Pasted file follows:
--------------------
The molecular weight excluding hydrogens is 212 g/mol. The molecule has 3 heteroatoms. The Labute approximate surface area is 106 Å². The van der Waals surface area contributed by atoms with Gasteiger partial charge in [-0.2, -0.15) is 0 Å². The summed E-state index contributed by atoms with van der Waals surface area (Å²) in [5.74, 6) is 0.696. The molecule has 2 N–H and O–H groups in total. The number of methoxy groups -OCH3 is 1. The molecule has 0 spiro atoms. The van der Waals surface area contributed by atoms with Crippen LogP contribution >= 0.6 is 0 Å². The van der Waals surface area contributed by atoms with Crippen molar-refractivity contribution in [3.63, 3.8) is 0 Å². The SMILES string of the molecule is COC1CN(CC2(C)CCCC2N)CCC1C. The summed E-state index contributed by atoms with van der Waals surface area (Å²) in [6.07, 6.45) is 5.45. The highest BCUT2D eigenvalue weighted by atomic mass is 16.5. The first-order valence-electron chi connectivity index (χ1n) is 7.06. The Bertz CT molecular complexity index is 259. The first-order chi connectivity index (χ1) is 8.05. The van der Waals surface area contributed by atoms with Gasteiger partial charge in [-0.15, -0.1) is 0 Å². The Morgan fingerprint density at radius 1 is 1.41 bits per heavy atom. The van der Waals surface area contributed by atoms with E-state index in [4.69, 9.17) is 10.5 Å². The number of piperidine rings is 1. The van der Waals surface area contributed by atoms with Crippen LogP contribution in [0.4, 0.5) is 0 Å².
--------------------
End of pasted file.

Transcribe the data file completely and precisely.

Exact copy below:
The molecular weight excluding hydrogens is 212 g/mol. The molecule has 3 heteroatoms. The Labute approximate surface area is 106 Å². The van der Waals surface area contributed by atoms with Gasteiger partial charge in [-0.2, -0.15) is 0 Å². The summed E-state index contributed by atoms with van der Waals surface area (Å²) in [5.74, 6) is 0.696. The molecule has 2 N–H and O–H groups in total. The number of methoxy groups -OCH3 is 1. The molecule has 0 spiro atoms. The van der Waals surface area contributed by atoms with Crippen LogP contribution >= 0.6 is 0 Å². The van der Waals surface area contributed by atoms with Crippen molar-refractivity contribution in [3.63, 3.8) is 0 Å². The SMILES string of the molecule is COC1CN(CC2(C)CCCC2N)CCC1C. The summed E-state index contributed by atoms with van der Waals surface area (Å²) in [6.07, 6.45) is 5.45. The highest BCUT2D eigenvalue weighted by atomic mass is 16.5. The first-order valence-electron chi connectivity index (χ1n) is 7.06. The Bertz CT molecular complexity index is 259. The first-order chi connectivity index (χ1) is 8.05. The van der Waals surface area contributed by atoms with Gasteiger partial charge in [-0.15, -0.1) is 0 Å². The Morgan fingerprint density at radius 1 is 1.41 bits per heavy atom. The van der Waals surface area contributed by atoms with E-state index in [4.69, 9.17) is 10.5 Å². The number of piperidine rings is 1. The van der Waals surface area contributed by atoms with Crippen LogP contribution in [0.4, 0.5) is 0 Å².